Google
Thursday 
January 20, 2022 

AmosWEB means Economics with a Touch of Whimsy!

AmosWEBWEB*pediaGLOSS*aramaECON*worldCLASS*portalQUIZ*tasticPED GuideXtra CrediteTutorA*PLS
FACTOR MARKETS: Markets used to exchange the services of a factor of production: labor, capital, land , and entrepreneurship. Factor markets, also termed resource markets, exchange the services of factors, NOT the factors themselves. For example, the labor services of workers are exchanged through factor markets NOT the actual workers. Buying and selling the actual workers is not only slavery (which is illegal) it's also the type of exchange that would take place through product markets, not factor markets. More realistically, capital and land are two resources than can be and are legally exchanged through product markets. The services of these resources, however, are exchanged through factor markets. The value of the services exchanged through factor markets each year is measured as national income.

Visit the GLOSS*arama

Most Viewed (Number) Visit the WEB*pedia

PRICE CEILING: A legally established maximum price. The government is occasionally inclined to keep the price of one good or another from rising too high. Examples include apartments, gasoline, and natural gas. While the goal is invariably a noble one--like keeping stuff affordable for poor people--a price ceiling often does more harm than good. First, it usually creates a shortage, meaning that many of the buyers who being protected against high prices, can't even buy the good. Second, as a consequence of this shortage, a price ceiling is likely to generate a black market where the good is sold illegally above the price ceiling.

     See also | market | price | regulation | shortage | black market | price floor |


Recommended Citation:

PRICE CEILING, AmosWEB GLOSS*arama, http://www.AmosWEB.com, AmosWEB LLC, 2000-2022. [Accessed: January 20, 2022].


AmosWEB Encyclonomic WEB*pedia:

Additional information on this term can be found at:

WEB*pedia: price ceiling

Search Again?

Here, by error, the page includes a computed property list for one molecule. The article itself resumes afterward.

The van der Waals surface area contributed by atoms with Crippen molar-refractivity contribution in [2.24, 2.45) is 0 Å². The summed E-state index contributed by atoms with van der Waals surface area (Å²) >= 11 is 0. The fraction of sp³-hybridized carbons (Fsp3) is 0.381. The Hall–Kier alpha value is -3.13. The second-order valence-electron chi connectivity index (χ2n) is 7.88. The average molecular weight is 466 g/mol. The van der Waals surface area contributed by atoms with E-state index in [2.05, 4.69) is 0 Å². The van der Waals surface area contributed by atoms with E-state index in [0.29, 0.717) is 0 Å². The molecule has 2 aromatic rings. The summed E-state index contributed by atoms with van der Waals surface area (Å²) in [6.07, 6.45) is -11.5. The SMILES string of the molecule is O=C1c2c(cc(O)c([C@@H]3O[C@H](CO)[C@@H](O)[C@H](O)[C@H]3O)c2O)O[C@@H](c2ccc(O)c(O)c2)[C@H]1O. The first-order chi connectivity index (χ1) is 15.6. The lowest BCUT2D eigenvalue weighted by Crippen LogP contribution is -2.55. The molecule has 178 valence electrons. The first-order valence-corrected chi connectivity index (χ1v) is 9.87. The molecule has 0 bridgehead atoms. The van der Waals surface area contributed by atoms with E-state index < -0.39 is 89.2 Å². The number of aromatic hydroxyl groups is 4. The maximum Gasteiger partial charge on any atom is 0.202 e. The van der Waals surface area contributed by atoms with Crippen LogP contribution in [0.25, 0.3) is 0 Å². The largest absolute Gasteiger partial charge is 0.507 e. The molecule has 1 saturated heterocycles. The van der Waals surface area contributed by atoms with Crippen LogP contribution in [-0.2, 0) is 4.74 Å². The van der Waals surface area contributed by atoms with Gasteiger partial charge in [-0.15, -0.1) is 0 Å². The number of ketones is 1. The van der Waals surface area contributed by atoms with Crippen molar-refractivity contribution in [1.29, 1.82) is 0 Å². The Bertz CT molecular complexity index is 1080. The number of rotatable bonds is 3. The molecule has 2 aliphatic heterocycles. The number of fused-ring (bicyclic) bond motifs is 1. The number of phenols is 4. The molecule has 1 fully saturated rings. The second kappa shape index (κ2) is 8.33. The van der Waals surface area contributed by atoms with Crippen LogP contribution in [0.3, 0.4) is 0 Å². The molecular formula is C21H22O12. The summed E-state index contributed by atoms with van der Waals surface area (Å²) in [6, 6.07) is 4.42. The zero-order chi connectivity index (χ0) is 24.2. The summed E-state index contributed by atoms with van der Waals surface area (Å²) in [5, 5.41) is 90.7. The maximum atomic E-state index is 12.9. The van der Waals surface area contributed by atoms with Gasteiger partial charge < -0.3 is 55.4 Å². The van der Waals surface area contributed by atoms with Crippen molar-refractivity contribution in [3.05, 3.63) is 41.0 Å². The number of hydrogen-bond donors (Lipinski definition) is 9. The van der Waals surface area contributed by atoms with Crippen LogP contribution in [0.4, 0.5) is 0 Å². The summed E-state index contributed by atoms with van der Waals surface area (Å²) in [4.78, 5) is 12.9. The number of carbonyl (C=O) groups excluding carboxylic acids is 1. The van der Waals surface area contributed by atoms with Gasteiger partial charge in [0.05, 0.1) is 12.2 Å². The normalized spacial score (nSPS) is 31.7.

Back to the GLOSS*arama

UNEMPLOYMENT SOURCES

The four key types or sources of the unemployment of resources, especially labor, are cyclical, seasonal, frictional, and structural. The first, cyclical, in most important in the macroeconomic analysis of business cycles. The last two, frictional and structural, are combined into what is termed natural unemployment. Stabilization policies are generally aimed at reducing cyclical unemployment.

Complete Entry | Visit the WEB*pedia


APLS

PINK FADFLY
[What's This?]

Today, you are likely to spend a great deal of time browsing about a thrift store seeking to buy either a desktop calendar with all federal and state holidays highlighted or a half-dozen helium filled balloons. Be on the lookout for pencil sharpeners with an attitude.
Your Complete Scope

This isn't me! What am I?

The word "fiscal" is derived from a Latin word meaning "moneybag."
"Act well at the moment, and you have performed a good action for all eternity."

-- Johann Kaspar Lavater

QJE
Quarterly Journal of Economics
A PEDestrian's Guide
Xtra Credit
Tell us what you think about AmosWEB. Like what you see? Have suggestions for improvements? Let us know. Click the User Feedback link.

User Feedback



| AmosWEB | WEB*pedia | GLOSS*arama | ECON*world | CLASS*portal | QUIZ*tastic | PED Guide | Xtra Credit | eTutor | A*PLS |
| About Us | Terms of Use | Privacy Statement |

Thanks for visiting AmosWEB
Copyright ©2000-2022 AmosWEB*LLC
Send comments or questions to: WebMaster